UK: FOR QUEEN AND COUNTRY. - The pluses and minuses of executive secondment to the DTI.

Last Updated: 31 Aug 2010

The pluses and minuses of executive secondment to the DTI.

For many years past the Government, usually in the shape of the Department of Trade and Industry, has been recruiting private sector managers on temporary secondment, to carry out assignments for which their commercial experience makes them particularly well suited. Very sensible, too. The biggest of these programmes, the Export Promoter (EP) initiative, now in its fifth year, has assembled a force of 80 businessmen, all with first-hand knowledge of specific markets. Their expertise and nose for opportunities are likely to be far more use to potential exporters than the best intentions of any career civil servant.

Under the terms of the agreement with the DTI, the EP's employer continues to pay his salary during his two years of absence (the usual term of secondment, sometimes extended to a third). But isn't that making excessive demands on patriotism, to deprive a company of the services of a well-paid executive, yet expect it to go on sending his monthly cheque while his (or, in some cases, her) efforts are devoted to advancing the interests of others?

And from the individual's point of view, might it not be unwise to be away from the company for an extended period at what could be a critical stage in one's career?

As to the first question, Ian Godwin, head of corporate communications at Johnson Matthey, says that, 'We felt under an obligation to support the national effort. It's good for the company's reputation to be perceived as active in this area.' Alan Fullarton, former director of Johnson Matthey's Japanese operation, who spent over two years arranging trade missions and giving presentations and generally advising UK businesses on how to break into Japan, agrees that the group was 'pleased to have a high profile' as an exporter.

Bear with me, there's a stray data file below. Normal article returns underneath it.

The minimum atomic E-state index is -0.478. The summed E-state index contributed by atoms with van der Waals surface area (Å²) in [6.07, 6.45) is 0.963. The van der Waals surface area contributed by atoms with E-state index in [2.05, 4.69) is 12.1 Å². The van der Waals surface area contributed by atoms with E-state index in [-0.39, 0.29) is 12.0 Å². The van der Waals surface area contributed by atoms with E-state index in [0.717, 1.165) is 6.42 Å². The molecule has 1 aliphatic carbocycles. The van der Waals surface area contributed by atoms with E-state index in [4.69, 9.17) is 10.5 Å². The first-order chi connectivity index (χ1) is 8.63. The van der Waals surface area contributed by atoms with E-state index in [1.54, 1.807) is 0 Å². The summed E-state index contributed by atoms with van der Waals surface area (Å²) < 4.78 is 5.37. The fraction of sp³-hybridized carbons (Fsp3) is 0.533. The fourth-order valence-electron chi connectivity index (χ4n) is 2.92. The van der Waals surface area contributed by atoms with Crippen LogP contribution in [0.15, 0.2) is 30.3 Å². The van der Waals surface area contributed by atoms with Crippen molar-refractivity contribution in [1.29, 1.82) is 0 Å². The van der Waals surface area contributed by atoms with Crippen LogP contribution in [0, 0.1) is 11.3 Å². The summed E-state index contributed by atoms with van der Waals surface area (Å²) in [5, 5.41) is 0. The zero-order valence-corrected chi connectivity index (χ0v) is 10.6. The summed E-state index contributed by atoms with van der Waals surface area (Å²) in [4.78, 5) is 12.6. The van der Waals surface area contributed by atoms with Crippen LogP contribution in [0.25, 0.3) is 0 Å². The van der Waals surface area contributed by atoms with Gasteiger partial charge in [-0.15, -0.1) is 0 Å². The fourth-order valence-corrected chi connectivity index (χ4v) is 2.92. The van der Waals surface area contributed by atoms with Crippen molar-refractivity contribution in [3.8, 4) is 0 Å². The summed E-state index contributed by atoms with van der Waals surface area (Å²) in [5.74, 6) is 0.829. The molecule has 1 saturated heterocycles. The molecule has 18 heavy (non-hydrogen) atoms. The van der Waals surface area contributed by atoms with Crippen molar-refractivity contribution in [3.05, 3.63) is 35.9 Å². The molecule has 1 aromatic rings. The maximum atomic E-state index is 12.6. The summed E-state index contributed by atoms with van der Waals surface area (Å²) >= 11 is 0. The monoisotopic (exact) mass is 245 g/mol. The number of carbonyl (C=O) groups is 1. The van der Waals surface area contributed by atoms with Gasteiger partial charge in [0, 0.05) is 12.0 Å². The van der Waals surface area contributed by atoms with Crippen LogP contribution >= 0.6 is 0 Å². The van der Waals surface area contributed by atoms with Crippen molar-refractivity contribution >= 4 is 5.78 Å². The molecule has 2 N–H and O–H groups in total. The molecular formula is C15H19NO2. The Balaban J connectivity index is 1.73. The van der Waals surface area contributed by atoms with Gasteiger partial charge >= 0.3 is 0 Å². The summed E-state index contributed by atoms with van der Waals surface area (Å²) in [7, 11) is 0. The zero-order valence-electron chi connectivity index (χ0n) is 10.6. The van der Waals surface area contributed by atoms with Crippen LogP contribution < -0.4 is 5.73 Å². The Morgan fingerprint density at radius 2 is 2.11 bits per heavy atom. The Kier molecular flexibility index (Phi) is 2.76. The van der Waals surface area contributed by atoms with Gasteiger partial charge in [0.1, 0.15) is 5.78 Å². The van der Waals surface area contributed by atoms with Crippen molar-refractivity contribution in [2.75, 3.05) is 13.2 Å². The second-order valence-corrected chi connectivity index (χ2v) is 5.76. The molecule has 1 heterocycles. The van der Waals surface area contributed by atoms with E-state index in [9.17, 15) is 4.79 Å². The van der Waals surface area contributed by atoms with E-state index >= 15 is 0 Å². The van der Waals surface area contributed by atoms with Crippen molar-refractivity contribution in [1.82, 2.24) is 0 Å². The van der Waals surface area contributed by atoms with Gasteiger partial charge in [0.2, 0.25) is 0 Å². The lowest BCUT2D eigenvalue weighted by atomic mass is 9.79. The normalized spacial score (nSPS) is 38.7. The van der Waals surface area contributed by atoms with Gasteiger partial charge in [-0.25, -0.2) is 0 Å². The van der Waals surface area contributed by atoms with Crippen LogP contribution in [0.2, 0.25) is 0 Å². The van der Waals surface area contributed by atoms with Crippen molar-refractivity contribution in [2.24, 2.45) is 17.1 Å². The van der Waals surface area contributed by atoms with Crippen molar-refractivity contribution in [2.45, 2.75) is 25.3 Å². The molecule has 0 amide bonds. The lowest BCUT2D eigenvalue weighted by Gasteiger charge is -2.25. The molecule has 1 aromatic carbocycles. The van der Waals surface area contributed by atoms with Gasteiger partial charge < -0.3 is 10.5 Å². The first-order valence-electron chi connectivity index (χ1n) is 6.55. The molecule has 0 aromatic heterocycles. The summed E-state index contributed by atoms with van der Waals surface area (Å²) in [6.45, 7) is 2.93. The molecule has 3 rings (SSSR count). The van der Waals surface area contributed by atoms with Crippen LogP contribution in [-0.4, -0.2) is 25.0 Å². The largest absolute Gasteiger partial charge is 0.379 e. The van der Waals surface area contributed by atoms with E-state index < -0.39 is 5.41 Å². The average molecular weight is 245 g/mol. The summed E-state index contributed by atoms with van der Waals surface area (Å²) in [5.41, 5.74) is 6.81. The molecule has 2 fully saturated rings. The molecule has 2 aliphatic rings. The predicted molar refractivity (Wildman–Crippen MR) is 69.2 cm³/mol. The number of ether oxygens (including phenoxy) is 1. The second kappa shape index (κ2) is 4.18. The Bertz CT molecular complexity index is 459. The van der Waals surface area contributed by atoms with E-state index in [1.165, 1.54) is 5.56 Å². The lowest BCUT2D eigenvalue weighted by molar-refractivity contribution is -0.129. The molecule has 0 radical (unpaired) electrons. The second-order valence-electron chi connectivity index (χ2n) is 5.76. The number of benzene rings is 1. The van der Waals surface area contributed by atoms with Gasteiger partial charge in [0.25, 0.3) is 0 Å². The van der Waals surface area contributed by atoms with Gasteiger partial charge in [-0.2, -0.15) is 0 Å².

But it may also be that Johnson Matthey chairman David Davies felt he could hardly refuse, having personally been approached by Michael Heseltine, then president of the Board of Trade. 'Even large companies are not awfully keen to give people to the DTI,' observes another EP; and it was of course the big boys, with the resources and overseas experience, that Heseltine targeted. 'It's difficult to say No when faced with a ministerial request,' observes Andrew Bacon, currently on secondment from IMI and manning one of the Scandinavian desks. As Bacon points out, the Department has power, and is to a degree 'feared by industry'.

Nevertheless IMI was 'quite pleased to be asked'. Joining the DTI would give its man an insight into the workings of government, and a network of contacts - plus a broader picture of British industry. It would be, in short, 'a personal development exercise'. Other EPs, past and present, share this view of secondment, which is one of the grounds on which the DTI tries to sell the idea.

'The president would like to see EPs returning to their organisations at the end of their secondments, so that their experience with the initiative benefits their companies,' says a DTI recruitment document. There's the rub, however. 'There's always the risk that the appropriate level is not available back at the ranch,' says Fullarton, so that the EP's new skills are lost to the business. Bacon is looking forward to taking up a new job at IMI a little more than a year from now, but Fullarton has parted from his company - and that seems to have happened to a lot of former EPs.

John Dumbrell was a regional director of British Gas, 'but then the regions disappeared and there was no job to go back to'. Peter Jennings, once a divisional managing director at Siebe, has started a manufacturing business of his own. The Whitehall experience was, he says, 'useful to the individual, and should be to the group if a career pattern emerges'. In his case, it didn't. 'It didn't do me any good,' says Tim Allpress, formerly of Rolls-Royce.

On the other hand, 'It didn't do my career any harm,' says Paul Brankin of Oxford Instruments, who like Fullarton specialised in Japan. 'Absence was not detrimental to me - I was very careful that it was not. I kept a desk at the company. It is very important to be able to slot back in.'.

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